The picture shows Wilding and Neagle in a film poster.
Posted by NJS at 10:30
Today is another day off from toil; well, it is Sunday, after all. Marco and Ornella are 'having us for lunch' at their lagoon-side house - although I hope that they just mean that they are feeding and watering us. They normally turn out something very good; last time it was stewed oxtail, which takes hours but it just fell off the bone and was delicious. They have just come back from seeing their children in Blighty so I think that today they might just make pasta - but pasta made by Italians is worth having.
They have promised to report on the state of the nation, which they found to be worse, this trip, than they were expecting. I dare say that it will take some time for recovery to set in after the policies of the last thirty years.
Meanwhile, here is another lagoon shot,not taken from their house, although it might as well have been.
Posted by NJS at 07:58
Saturday, 4 September 2010
Often, I think, our expectations of acquisitons and events let us down. We dream of perfection. We expect too much. But, sometimes, what just turns out to be a perfect afternoon, in a lush, green place, as today's, can free us of all the baggage of expectation and desire and let us just enjoy the moment. A nice drink or two, a perfectly accomplished BBQ and good company: what more can we really ask. Just let it happen and remember Hilaire Belloc's fine lines:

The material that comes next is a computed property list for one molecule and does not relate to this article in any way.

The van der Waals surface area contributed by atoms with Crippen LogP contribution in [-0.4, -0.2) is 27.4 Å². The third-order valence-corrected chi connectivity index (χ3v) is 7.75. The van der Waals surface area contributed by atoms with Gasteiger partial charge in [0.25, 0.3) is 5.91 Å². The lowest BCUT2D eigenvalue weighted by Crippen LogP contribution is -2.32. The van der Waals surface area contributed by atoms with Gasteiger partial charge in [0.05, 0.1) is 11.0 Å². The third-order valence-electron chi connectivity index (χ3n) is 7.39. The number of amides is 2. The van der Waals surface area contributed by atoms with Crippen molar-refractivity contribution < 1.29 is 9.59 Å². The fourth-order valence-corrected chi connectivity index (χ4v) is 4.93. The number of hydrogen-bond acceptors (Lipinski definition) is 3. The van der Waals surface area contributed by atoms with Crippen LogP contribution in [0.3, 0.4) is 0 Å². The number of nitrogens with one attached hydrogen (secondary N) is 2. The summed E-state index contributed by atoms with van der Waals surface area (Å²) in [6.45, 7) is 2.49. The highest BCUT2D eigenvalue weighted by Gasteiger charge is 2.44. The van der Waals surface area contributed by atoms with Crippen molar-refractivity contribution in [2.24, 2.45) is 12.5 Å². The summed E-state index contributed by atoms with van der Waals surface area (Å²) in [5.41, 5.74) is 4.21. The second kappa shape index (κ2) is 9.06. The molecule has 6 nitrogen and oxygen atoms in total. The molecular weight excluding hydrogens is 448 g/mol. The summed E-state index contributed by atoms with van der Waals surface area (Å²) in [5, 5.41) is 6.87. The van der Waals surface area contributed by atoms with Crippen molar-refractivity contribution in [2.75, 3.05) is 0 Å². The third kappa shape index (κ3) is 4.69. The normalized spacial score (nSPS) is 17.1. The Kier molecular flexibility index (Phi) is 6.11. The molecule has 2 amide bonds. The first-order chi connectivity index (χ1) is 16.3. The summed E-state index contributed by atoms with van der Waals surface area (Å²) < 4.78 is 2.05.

"From quiet homes and first beginning,
Out to the undiscovered ends,
There's nothing worth the wear of winning
But laughter and the love of friends."
The BBQ took place on the mountain just to the right of the centre of the photograph, which was taken from the far side of one of the town lagoons.